This report is a positive first step in helping to identify, accurately understand, and to start combatting antisemitic behavior.
PRINCETON, N.J. (PRWEB) December 16, 2020
The Network Contagion Research Institute (NCRI), in partnership with Rutgers University Miller Center for Community Protection and Resilience, today released what could be the most extensive study ever conducted on the subject of antisemitism: Antisemitic Disinformation – A Study of the Online Dissemination of Anti-Jewish Conspiracy Theories. The NCRI examined more than 237 million comments across four web communities to quantitatively demonstrate how antisemitic disinformation and anti-Jewish conspiracy theories are spreading online while highlighting the impact this disinformation is having on organizing antisemites while promoting coordinated activities against the Jewish community.
Specifically, the NCRI’s research concluded:
- Conspiratorial depictions of Jews reliably emerge in extremist communities online and are often camouflaged as conspiracy theories about individuals (i.e. George Soros and President Donald J. Trump)
- Members of extremist online communities disseminate anti-Jewish disinformation in advance of and during elections, inaugurations, foreign interventions by the U.S., and domestic terror attacks
- Russian trolls disseminate the same anti-Jewish conspiracy memes and themes online – and at the same time – as members of extremist communities
- Anti-Jewish disinformation by conspiracy groups such as QAnon peaked on Twitter at the onset of the Floyd social justice protests in May 2020 and remains higher now than before the coronavirus pandemic
- Anti-Jewish conspiracy theories appear not only in extremist online communities but also on mainstream online platforms, especially during civic unrest and transitions of power
Representative Denver Riggleman, Virginia 5th District, was integrally involved in the development and review of the NCRI report. Riggleman’s is a known supporter of the Jewish community on issues surrounding Israel, foreign policy and national security matters.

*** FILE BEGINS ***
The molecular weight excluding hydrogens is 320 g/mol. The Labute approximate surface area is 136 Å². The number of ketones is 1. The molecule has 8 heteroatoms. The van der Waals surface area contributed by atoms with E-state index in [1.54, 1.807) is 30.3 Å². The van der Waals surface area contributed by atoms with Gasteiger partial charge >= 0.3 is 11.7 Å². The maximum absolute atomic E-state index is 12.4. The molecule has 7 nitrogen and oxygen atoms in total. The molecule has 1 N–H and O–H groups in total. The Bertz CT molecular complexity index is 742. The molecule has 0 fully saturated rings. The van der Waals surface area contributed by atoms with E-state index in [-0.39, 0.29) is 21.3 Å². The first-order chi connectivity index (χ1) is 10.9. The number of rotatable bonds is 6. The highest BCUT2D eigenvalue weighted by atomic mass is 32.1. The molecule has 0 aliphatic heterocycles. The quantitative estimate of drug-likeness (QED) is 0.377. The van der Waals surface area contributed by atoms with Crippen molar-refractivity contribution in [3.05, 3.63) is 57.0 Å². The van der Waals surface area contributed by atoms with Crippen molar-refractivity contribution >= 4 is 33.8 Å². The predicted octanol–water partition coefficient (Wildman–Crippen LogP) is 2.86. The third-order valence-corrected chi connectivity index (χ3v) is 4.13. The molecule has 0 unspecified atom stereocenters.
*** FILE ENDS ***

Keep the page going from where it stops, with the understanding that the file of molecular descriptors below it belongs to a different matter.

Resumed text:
Riggleman commented, “this is groundbreaking research that should elevate antisemitism as an issue of grave national and global concern. The themes presented in memes and content across online communities promotes the notion that Jews are subhuman and do not deserve to be treated with the same dignity as real human beings. This report is a positive first step in helping to identify, accurately understand, and to start combatting antisemitic behavior.”
In a foreward by renown academic and director of the James Madison Program in American Ideals and Institutions at Princeton University, Robert P. George wrote, “I heartily endorse the report and commend it to you because the facts set forth in the report persuade me of the need to take seriously – both the threat to the Jewish community, and the threat to all that is honorable and decent.”
George continued, “we need to alert men and women of goodwill of every faith and shade of belief to the reality of what is going on in the cyber world so that they can join those of us already in the fight against the “new” antisemitism. As you will see from the report, it is not too early to put out the call for “all hands on deck.”
The NCRI Contextus Platform collects billions of posts and millions of images from fringe and Mainstream websites in close to real time. Then they are analyzed using artificial intelligence. As a result, the NCRI has emerged as one of the leading authorities in the world. In fact, just before the tragic events at the Tree of Life Synagogue in Pittsburgh, Pennsylvania, NCRI’s first report warned of a near doubling of antisemitism, white supremacy, and other forms of ethnic hate boiling to the surface within the very fringe web communities the shooter was actively engaged in.
To review the new report, to view past NCRI reports, or for more information about the Network Contagion Research Institute, visit networkcontagion.us